Is your dog overly reserved and timid? Does she seem to even be extremely scared at times? We often talk about how much our furry companions are like us. This idea rings true especially when it comes to some mental health issues. Dealing with past trauma (usually known as PTSD, post-traumatic stress disorder in humans) is something that some dogs deal with, especially in cases where they’ve been rescued or adopted. They could have possibly dealt with mental or physical abuse, or simply with being tossed back and forth between homes or shelters. Other dogs may have been through any number of ordeals that have led to trauma-induced stress.
According to the AKC, “Symptoms of PTSD in dogs can include: panic, panting, fearfulness, being timid and clinging to their owners, aggressive reactions in dogs that were never aggressive before, depression, and hyper-vigilance (especially for working dogs and guard breeds).”
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A dog that has faced trauma in the past can’t just speak up and let us know what is happening. You may wonder what she went through in the past that caused her to be so fearful. The good news is that there are still some steps you can take to help her through the past trauma, current emotions and the behavior that goes along with them.
#1 – Provide A Safe Environment
The most important aspect of dealing with past trauma is to create an environment in which she feels completely safe. Many dogs that have suffered traumatic experiences in the past are always on the lookout for danger…maybe even constantly expecting to be hurt either physically or emotionally. Create a safe space for her. Whether it’s a spot in your bedroom or maybe a dog bed in the den, make sure she has a place to go when she’s feeling emotionally overwhelmed.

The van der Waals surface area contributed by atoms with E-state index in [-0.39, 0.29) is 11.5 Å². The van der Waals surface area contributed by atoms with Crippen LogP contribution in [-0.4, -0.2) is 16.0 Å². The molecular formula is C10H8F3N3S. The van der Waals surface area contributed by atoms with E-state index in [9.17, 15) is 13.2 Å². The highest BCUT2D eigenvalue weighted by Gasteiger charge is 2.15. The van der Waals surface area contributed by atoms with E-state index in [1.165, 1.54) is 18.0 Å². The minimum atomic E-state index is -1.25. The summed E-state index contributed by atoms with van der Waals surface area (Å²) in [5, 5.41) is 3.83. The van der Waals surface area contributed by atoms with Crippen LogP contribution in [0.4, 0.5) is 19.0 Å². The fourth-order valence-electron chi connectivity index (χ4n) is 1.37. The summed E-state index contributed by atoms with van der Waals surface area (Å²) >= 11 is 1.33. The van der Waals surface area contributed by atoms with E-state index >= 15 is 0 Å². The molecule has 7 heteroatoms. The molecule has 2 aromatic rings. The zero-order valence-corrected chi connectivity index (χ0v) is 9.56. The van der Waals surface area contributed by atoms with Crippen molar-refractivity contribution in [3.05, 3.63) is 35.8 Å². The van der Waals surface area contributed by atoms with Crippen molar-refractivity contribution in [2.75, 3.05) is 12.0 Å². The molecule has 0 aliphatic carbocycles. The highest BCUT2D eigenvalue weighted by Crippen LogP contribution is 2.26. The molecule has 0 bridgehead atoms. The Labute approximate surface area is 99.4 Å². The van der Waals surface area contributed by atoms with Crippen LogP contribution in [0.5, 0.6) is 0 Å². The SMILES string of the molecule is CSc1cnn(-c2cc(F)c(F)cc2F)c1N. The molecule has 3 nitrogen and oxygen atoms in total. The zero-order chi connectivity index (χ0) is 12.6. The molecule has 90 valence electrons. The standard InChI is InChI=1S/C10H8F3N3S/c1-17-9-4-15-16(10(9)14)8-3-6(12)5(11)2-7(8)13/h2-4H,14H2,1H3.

#2 – Provide A Sense of Control
One of the key aspects to remember when dealing with past abuse is that the victims experience a complete lack of control. Whether the complete lack of control is real or perceived, it puts them in a position of utter hopelessness.
The basis of behavioral training is teaching your dog that the desired behavior results in good things (like treats or praise). This work for us because we get the desired behavior. It also works for her, because she gains her own sense of control. She knows she’ll get what she wants if she behaves the way you want her to. As in any type of behavioral training, it’s important not to use force of any kind. Forcing your dog to do something will strip away her sense of control.
#3 – Provide Abundant Love
If you have a dog that has dealt with past trauma, you know that they may be difficult to love. With a dog being constantly fearful, timid and skittish, it can be difficult at times to show them the affection they need. But the truth is, these are the dogs that want and need love the most. Show as much affection and love as you can, being mindful not to be forceful with it. A dog who is dealing with past trauma will likely resist contact and affection, but it’s important to work through it.
#4 – Take Your Time and Exercise Patience
Most importantly when dealing with this issue, be patient and take your time. Slow and steady wins the race…which is also true when dealing with a traumatized pup. Be sure that all interactions, whether it’s a training session or just hanging out around the house, are positive experiences for her. Over time, living in a positive and safe environment will most likely lead to a calmer, happier fur baby.
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